Joan Brooke and Mary Clarke were his co-heiresses. However it seems that
Henry was so greatly influenced by his wife and her rich and powerful
relations that, in 1597, he was persuaded to make a settlement in favour
of Frances and her heirs. Relations with his sisters had apparently
already deteriorated as he had been in dispute with his brother-in-law,
Robert Brooke, over the lease of a windmill and meadow at 'Rookey Meade'.
Two years later, while still in his early thirties, Henry junior died
leaving a young and beautiful widow There upon Frances took possession of
Newsells and the other manors. The tablet which she had laid in Barkway
Church in memory of poor Henry shows how much much more she thought of
herself than ofhim- It reads:
"Heare lieth the body of Henry Prannel Gente who married
Frauncis Howard youngest daughter to Thomas Vicount Bindon second
sonne to Thomas Duke of Norfolke who deceased this life without issue
& was buried the 12th of December 1599"
[1 visited the church in 1998 and photographed the tablet, which is in
the floor of the choir].
Joan Brooke and Mary Clarke attempted to recover their reversionary
interest in the manors by bringing a case in the Court of Wards, proving
that Henry Prannel junior had limited the title of his wife to a life
interest. Frances apparently ignored the judgment. She soon married
Edward, 1st Earl of Hertford who settled £5000 upon her for life. However
it seems that he had the measure of her snobbishness. Whenever she found
herself surrounded by a group of admirers she would launch into a
discourse upon the exploits of her grandfathers, the Dukes of Norfolk and
Buckingham. If the Earl of Hertford happened to come in while she was in
the middle of such self-exhaltation he used to say. 'Frank, how long is it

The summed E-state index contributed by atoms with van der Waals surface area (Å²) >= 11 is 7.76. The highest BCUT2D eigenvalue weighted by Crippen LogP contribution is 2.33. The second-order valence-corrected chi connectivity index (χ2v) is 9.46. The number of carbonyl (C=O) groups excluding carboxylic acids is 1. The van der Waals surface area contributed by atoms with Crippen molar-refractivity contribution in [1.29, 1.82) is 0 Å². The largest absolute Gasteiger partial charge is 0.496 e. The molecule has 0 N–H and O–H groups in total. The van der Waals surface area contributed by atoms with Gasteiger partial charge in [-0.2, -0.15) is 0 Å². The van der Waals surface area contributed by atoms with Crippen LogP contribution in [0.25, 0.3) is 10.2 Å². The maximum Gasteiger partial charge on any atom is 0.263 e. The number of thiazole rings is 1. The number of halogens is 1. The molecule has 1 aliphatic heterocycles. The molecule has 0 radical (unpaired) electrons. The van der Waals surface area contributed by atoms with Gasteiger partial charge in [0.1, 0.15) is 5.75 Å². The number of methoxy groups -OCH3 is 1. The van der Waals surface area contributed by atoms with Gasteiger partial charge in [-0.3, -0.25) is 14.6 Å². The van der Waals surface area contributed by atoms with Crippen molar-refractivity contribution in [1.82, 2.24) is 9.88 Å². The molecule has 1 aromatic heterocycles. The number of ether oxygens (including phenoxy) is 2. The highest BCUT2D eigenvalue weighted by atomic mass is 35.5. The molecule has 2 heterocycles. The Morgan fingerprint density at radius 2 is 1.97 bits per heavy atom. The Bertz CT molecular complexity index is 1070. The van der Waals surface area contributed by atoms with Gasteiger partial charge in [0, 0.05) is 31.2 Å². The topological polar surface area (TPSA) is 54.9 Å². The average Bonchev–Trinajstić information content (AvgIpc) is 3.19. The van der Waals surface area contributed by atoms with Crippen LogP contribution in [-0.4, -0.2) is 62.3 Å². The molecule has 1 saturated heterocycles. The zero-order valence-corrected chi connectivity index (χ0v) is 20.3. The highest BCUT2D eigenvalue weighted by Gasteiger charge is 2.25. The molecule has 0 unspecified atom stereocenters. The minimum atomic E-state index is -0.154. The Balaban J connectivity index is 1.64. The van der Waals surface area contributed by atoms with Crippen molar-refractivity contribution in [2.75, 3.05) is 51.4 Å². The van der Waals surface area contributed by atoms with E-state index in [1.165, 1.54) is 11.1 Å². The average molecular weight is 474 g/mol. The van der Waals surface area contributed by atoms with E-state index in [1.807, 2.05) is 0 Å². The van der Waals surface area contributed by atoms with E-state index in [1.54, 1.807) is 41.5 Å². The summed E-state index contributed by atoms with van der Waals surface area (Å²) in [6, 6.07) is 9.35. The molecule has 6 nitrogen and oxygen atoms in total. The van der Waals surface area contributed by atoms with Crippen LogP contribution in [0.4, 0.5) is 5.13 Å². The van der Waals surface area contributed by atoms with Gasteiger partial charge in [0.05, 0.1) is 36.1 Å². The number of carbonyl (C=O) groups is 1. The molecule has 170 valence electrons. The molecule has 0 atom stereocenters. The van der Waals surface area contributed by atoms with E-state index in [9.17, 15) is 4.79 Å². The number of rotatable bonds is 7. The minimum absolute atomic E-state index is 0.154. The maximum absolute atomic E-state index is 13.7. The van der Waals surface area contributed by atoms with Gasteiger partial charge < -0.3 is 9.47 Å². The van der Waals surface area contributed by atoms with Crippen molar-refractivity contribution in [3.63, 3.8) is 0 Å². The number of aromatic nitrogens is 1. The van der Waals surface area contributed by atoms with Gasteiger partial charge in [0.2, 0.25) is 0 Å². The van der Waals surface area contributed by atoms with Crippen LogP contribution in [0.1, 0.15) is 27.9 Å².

since thou wert married to Prannel?' - thereby taking her down a peg or
After the Earl died she married the Duke of Richmond and Lennox, and in
1623 he left her widowed for the third time. Frances herself died in 1636
when Newsells was entered upon' by her kinsman Lord Maltravers. However in
1653 the Prannel family saw their rights restored to some extent, for
Elizabeth, one of the daughters of Joan Brooke (ie a grandaughter of Sir
Henry Prannel the vintner) had married Robert Slingsby, who was created a
baronet by Charles 1 in March 1660-1 and became comptroller of the navy.
Sir Robert purchased the rights vested in the heirs of Mary Clarke and
became Lord of the Manor of Newsells.
The Coat ofArms.
My second-cousin, Rowland Prangnell, came across a firm offering to
provide details of family coats of arms and as a result obtained those
claimed to be 'historically associated' with our name- When he showed the
design to me 1 realised the arms were those of Sir Henry Prannel. The
Arms: Or, three bars vert, an eagle displayed sable
Crest: An eagle's head sable, issuing out of rays proper.
The register of Burials at the Temple Church record that one Robert
Prannel, curate in the Temple, was buried in the churchyard, Feb 24,
1664-5. Could he have been related to Henry the vintner?
Visitations of Hertfordshire, 1572, 1634
Victoria County History of Hampshire
Victoria County History of Hertfordshire
The Historical Antiquities of Hertfordshire, Sir Henry Chauncy, Kt;
l700; repub.1826 Records of Barkway in Hertfordshire Records Office